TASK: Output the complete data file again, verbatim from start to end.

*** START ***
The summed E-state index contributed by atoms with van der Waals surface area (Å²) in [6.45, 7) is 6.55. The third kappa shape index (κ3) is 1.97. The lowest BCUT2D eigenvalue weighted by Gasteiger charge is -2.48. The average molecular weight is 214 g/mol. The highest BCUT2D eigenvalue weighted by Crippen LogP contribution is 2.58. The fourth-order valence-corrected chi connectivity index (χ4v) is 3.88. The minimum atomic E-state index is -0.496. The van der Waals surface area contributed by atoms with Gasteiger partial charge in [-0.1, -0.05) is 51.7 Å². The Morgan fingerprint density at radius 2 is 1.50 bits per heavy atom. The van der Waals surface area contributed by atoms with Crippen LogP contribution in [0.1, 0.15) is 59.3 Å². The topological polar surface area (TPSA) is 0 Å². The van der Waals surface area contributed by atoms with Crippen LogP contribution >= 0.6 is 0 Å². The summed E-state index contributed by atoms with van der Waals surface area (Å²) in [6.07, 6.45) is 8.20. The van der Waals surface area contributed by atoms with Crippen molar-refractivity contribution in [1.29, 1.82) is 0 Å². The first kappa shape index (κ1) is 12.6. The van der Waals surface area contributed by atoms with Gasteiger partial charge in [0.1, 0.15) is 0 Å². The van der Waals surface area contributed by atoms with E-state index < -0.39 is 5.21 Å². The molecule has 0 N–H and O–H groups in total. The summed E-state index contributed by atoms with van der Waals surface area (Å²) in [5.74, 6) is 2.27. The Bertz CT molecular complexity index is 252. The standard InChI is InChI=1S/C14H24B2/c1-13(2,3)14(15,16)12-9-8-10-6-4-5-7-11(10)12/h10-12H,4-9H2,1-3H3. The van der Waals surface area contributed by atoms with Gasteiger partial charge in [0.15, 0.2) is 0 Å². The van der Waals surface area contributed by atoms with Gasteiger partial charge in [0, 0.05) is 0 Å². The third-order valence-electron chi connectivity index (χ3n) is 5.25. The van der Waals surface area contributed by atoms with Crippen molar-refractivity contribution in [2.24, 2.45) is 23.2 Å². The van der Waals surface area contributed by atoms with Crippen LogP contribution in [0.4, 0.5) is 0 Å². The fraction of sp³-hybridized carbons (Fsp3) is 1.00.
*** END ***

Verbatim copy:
The summed E-state index contributed by atoms with van der Waals surface area (Å²) in [6.45, 7) is 6.55. The third kappa shape index (κ3) is 1.97. The lowest BCUT2D eigenvalue weighted by Gasteiger charge is -2.48. The average molecular weight is 214 g/mol. The highest BCUT2D eigenvalue weighted by Crippen LogP contribution is 2.58. The fourth-order valence-corrected chi connectivity index (χ4v) is 3.88. The minimum atomic E-state index is -0.496. The van der Waals surface area contributed by atoms with Gasteiger partial charge in [-0.1, -0.05) is 51.7 Å². The Morgan fingerprint density at radius 2 is 1.50 bits per heavy atom. The van der Waals surface area contributed by atoms with Crippen LogP contribution in [0.1, 0.15) is 59.3 Å². The topological polar surface area (TPSA) is 0 Å². The van der Waals surface area contributed by atoms with Crippen LogP contribution >= 0.6 is 0 Å². The summed E-state index contributed by atoms with van der Waals surface area (Å²) in [6.07, 6.45) is 8.20. The van der Waals surface area contributed by atoms with Crippen molar-refractivity contribution in [1.29, 1.82) is 0 Å². The first kappa shape index (κ1) is 12.6. The van der Waals surface area contributed by atoms with Gasteiger partial charge in [0.1, 0.15) is 0 Å². The van der Waals surface area contributed by atoms with E-state index < -0.39 is 5.21 Å². The molecule has 0 N–H and O–H groups in total. The summed E-state index contributed by atoms with van der Waals surface area (Å²) in [5.74, 6) is 2.27. The Bertz CT molecular complexity index is 252. The standard InChI is InChI=1S/C14H24B2/c1-13(2,3)14(15,16)12-9-8-10-6-4-5-7-11(10)12/h10-12H,4-9H2,1-3H3. The van der Waals surface area contributed by atoms with Gasteiger partial charge in [0.15, 0.2) is 0 Å². The van der Waals surface area contributed by atoms with Gasteiger partial charge in [0, 0.05) is 0 Å². The third-order valence-electron chi connectivity index (χ3n) is 5.25. The van der Waals surface area contributed by atoms with Crippen molar-refractivity contribution in [2.24, 2.45) is 23.2 Å². The van der Waals surface area contributed by atoms with Crippen LogP contribution in [0.4, 0.5) is 0 Å². The fraction of sp³-hybridized carbons (Fsp3) is 1.00.